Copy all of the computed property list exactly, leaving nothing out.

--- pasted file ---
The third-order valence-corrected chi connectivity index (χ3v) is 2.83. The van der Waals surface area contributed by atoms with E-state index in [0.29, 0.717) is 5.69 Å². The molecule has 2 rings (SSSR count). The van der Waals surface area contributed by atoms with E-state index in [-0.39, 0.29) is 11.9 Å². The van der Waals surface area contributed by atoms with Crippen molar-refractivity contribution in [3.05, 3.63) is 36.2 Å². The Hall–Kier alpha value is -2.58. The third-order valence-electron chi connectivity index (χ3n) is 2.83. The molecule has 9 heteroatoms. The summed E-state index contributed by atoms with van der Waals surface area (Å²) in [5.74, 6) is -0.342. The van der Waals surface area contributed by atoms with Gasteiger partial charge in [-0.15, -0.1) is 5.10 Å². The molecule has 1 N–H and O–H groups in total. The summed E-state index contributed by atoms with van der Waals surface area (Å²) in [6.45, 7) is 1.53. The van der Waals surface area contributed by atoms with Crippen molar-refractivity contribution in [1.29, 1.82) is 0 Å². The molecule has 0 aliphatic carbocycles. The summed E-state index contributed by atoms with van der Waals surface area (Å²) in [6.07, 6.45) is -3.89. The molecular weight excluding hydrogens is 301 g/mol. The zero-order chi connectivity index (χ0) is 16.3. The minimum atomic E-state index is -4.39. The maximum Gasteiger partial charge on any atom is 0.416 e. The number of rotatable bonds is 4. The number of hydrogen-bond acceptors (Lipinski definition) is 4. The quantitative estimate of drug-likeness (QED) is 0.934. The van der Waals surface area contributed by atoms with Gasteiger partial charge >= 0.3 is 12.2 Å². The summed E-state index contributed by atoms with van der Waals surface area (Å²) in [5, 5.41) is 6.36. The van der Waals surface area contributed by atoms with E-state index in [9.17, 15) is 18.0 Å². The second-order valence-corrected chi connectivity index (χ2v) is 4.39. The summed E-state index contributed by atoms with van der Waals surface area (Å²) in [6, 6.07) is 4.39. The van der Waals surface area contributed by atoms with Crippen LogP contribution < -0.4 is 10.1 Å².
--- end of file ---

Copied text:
The third-order valence-corrected chi connectivity index (χ3v) is 2.83. The van der Waals surface area contributed by atoms with E-state index in [0.29, 0.717) is 5.69 Å². The molecule has 2 rings (SSSR count). The van der Waals surface area contributed by atoms with E-state index in [-0.39, 0.29) is 11.9 Å². The van der Waals surface area contributed by atoms with Crippen molar-refractivity contribution in [3.05, 3.63) is 36.2 Å². The Hall–Kier alpha value is -2.58. The third-order valence-electron chi connectivity index (χ3n) is 2.83. The molecule has 9 heteroatoms. The summed E-state index contributed by atoms with van der Waals surface area (Å²) in [5.74, 6) is -0.342. The van der Waals surface area contributed by atoms with Gasteiger partial charge in [-0.15, -0.1) is 5.10 Å². The molecule has 1 N–H and O–H groups in total. The summed E-state index contributed by atoms with van der Waals surface area (Å²) in [6.45, 7) is 1.53. The van der Waals surface area contributed by atoms with Crippen molar-refractivity contribution in [1.29, 1.82) is 0 Å². The molecule has 0 aliphatic carbocycles. The summed E-state index contributed by atoms with van der Waals surface area (Å²) in [6.07, 6.45) is -3.89. The molecular weight excluding hydrogens is 301 g/mol. The zero-order chi connectivity index (χ0) is 16.3. The minimum atomic E-state index is -4.39. The maximum Gasteiger partial charge on any atom is 0.416 e. The number of rotatable bonds is 4. The number of hydrogen-bond acceptors (Lipinski definition) is 4. The quantitative estimate of drug-likeness (QED) is 0.934. The van der Waals surface area contributed by atoms with Gasteiger partial charge >= 0.3 is 12.2 Å². The summed E-state index contributed by atoms with van der Waals surface area (Å²) in [5, 5.41) is 6.36. The van der Waals surface area contributed by atoms with E-state index in [9.17, 15) is 18.0 Å². The second-order valence-corrected chi connectivity index (χ2v) is 4.39. The summed E-state index contributed by atoms with van der Waals surface area (Å²) in [6, 6.07) is 4.39. The van der Waals surface area contributed by atoms with Crippen LogP contribution < -0.4 is 10.1 Å².